I am currently enrolled in the first year of Master of Science in Economic and Social Sciences at the Bocconi University, Milan, and would like to be considered for participation in BCG Corporate Finance Unlimited Workshop, which will take place on February 11 and 12 in Paris.

I believe the Workshop is a unique opportunity to gain valuable practical experience, extend my social network and learn more about a career in BCG’s corporate finance advisory. Indeed, to me it would mean practical application for my theoretical company assessment skills, which I gained while writing my bachelor’s thesis on evaluating particular opportunities for M&A in Russian FMCG retail. Moreover, it would provide a deep insight into the deal’s strategic implications for the client, issue which I briefly got acquainted with at MGIMO-University business debates on acquisition of Gillette by P&G, and which could be most efficiently tackled by BCG consultants – world leaders in business strategy advisory. Finally, presenting recommendations to the board of directors would be a great exercise for both rhetorical skills and coupling thought with action, which is essential for a successful career in any field but is lacking in academic environment.

The Workshop is also a unique networking event, since it will gather top university students from all over Europe, young men and women with diverse backgrounds and experiences but one passion I share, too: strategic consulting. I’m sure to meet them often in my career, that’s why building relations with them at first opportunity is my high priority. Moreover, the Workshop would allow me to plunge into the BCG environment and, constantly collaborating with its consultants and discussing various professional issues, shape my view of a career in the Firm’s corporate finance advisory and of what I should do to take this path.

I would be happy to bring to the Workshop my willingness and ability to communicate within a multicultural environment, which I acquired through my international academic career and work as interpreter. Moreover, multitasking and time management skills I improved during internships at Storewars and Citibank in spring and summer 2010 would ensure my thorough analysis of the case under the time limits, whereas analytical and rhetorical skills I developed at MGIMO Debate Club would help me to present its results efficiently. Finally, my quantitative skills acquired in programming competitions at high school and later through advanced quantitative courses at Bocconi would also find excellent application at the Workshop.

Thank you very much for considering my application.

Yours faithfully,

Victor Rogulenko

Covel Letter for Oliver Wyman (successful)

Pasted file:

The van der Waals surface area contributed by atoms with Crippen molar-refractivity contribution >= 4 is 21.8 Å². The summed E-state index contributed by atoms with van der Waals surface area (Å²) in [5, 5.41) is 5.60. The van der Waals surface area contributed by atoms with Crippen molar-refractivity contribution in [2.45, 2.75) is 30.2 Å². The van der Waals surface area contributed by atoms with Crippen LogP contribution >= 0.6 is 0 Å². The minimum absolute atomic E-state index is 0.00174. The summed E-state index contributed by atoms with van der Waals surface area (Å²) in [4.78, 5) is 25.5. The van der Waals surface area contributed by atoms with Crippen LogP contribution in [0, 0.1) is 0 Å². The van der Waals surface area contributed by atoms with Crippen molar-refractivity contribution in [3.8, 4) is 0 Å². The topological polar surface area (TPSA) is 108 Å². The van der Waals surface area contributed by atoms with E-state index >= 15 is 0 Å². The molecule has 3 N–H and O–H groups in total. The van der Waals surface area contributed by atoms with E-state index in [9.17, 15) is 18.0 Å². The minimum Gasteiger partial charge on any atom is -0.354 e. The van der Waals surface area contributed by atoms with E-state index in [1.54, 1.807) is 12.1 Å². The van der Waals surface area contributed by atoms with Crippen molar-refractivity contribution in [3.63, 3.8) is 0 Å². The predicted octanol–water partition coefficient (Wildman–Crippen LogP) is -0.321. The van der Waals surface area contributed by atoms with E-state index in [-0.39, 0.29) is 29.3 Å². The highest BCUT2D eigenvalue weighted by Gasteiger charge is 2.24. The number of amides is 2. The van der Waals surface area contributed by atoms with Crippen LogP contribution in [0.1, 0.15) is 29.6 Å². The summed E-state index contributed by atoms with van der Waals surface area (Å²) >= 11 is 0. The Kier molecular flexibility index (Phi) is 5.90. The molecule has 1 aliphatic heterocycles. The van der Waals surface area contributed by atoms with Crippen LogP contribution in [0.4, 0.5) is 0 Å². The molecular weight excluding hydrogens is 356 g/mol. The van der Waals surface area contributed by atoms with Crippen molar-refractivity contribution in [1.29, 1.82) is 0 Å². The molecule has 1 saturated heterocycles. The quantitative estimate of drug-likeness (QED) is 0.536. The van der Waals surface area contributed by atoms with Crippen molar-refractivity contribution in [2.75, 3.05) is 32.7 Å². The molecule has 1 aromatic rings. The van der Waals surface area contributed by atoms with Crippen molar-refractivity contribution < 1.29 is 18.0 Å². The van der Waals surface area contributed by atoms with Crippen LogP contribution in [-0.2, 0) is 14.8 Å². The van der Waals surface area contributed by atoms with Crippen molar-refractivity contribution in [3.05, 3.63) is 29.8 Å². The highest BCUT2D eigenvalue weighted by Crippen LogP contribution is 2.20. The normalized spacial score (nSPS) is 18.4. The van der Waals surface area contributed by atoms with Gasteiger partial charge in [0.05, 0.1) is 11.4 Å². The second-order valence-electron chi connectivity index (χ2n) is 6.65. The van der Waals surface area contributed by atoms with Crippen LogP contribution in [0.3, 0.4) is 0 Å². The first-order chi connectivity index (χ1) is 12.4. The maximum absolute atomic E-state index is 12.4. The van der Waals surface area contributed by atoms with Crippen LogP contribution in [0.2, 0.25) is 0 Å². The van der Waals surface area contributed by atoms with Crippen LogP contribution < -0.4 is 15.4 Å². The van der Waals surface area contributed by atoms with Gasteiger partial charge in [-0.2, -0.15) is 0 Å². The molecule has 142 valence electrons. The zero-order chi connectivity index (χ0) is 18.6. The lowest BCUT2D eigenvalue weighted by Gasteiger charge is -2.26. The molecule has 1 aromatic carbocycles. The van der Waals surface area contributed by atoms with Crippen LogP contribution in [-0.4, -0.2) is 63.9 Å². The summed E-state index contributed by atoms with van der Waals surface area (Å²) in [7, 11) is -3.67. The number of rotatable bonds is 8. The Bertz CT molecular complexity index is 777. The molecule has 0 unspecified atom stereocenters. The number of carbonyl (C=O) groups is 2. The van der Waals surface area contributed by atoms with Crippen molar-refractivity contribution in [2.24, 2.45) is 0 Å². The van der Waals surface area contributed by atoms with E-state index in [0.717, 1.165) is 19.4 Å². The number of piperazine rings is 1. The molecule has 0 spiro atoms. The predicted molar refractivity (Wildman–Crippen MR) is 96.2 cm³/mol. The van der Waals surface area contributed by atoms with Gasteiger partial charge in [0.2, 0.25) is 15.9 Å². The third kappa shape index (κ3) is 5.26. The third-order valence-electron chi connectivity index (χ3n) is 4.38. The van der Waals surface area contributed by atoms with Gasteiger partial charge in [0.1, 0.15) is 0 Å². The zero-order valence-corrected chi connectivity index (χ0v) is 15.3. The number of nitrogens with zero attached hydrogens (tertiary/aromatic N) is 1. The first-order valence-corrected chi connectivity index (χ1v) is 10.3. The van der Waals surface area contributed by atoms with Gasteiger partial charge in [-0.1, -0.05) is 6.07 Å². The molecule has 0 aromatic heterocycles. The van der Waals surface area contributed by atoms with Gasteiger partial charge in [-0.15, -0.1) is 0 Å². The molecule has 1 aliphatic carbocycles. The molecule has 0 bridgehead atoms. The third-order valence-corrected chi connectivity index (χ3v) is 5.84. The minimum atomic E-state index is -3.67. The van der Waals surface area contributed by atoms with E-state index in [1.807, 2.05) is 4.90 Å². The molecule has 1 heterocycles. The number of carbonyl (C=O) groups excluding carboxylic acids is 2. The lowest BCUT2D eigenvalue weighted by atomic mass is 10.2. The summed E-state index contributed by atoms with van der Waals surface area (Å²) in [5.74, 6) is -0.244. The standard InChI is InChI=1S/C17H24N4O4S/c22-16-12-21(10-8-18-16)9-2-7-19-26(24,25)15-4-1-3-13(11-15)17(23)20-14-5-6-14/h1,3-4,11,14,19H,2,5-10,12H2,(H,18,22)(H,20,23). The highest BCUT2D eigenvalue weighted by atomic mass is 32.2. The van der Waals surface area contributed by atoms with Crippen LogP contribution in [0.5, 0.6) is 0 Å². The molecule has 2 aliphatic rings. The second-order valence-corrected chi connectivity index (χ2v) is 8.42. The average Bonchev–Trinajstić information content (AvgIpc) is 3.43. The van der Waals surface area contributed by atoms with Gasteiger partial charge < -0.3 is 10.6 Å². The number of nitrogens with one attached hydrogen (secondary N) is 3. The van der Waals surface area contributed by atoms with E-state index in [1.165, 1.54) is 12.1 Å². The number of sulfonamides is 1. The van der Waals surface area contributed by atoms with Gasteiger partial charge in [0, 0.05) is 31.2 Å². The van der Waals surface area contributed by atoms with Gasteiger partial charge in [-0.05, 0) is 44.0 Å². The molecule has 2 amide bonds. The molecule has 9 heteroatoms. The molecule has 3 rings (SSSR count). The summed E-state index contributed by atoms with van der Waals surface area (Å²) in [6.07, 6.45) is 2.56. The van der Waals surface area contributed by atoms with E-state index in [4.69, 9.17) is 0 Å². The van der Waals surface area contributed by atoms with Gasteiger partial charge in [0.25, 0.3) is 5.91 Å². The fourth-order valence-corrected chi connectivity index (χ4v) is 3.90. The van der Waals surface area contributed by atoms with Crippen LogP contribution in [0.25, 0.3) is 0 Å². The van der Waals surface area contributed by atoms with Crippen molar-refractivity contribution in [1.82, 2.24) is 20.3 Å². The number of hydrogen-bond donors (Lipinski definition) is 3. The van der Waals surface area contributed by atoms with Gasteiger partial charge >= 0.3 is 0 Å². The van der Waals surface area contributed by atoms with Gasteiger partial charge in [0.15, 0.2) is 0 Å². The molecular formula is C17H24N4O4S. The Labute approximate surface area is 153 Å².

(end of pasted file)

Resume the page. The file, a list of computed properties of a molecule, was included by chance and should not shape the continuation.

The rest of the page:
Dear Recruitment Manager,

I am currently enrolled in the second year of Master of Science in Economic and Social Sciences at the Bocconi University, Milan, and would like to be considered for an Entry Level Consultant position with the Moscow office starting in July 2013.

It is an exciting time to become a financial consultant. In the past decades, the financial sector has gained enormous power over economies, with the financial crisis of 2008 and the current debt crisis of the euro area being notorious illustrations to this new status quo. Once too often banks, regulators, insurers, and other participants in the financial services industry appear incapable of running it efficiently on their own. And this is when financial consultants come into play. Backed with tremendous experience early in their careers due to the exposure to various projects, and equipped with cutting-edge quantitative tools enabling them to conduct rigorous analysis as opposed to general management consulting twaddle, financial consultants are now instrumental to the successful economic development of any country in the world. I want to be one of those people.

Undoubtedly, the best place to be a financial consultant is OWFS. Throughout the years of excellent performance, the Firm has secured its reputation of the thought leader in the industry. Consequently, it works on the most fascinating and influential projects, like the recent Stress Testing Exercise for the Spanish banking sector. The Firm’s main driver (especially in the Moscow office) is Finance and Risk, which places quantitative models on the top of a consultant’s toolbox and is especially appealing to a math-oriented person like myself. Moreover, OWFS employs many advanced economics masters graduates (e.g. from New Economic School), meaning that my background would fit the Firm perfectly.

Besides my strong motivation, there are several reasons to believe I would be a fit for OWFS. I have developed strong problem-solving skills and deep expertise in economics through my Master of Science program at Bocconi University and the exchange year at the Economics PhD program of the University of Minnesota. The latter experience also taught me how to deal with considerable workload and tight deadlines, inevitable companions of any high-caliber PhD. Internship at Citibank, where my colleagues and I together developed database procedures and supported other units on software-related issues, has taught me the importance and benefits of teamwork. I have shown leadership skills through organizing events at MGIMO Debate Club, including two international tournaments, and coaching less experienced debaters. Interpreting for businessmen and politicians, I have improved my communication skills, learned to deal with pressured situations and mitigate conflicts. Finally, speaking 4 languages and having lived in 3 countries, I believe I would both fit in and be able to contribute to Oliver Wyman’s cosmopolitan environment.

I thank you for considering my application and hope very much to be invited for an interview.

Faithfully yours,

Victor Rogulenko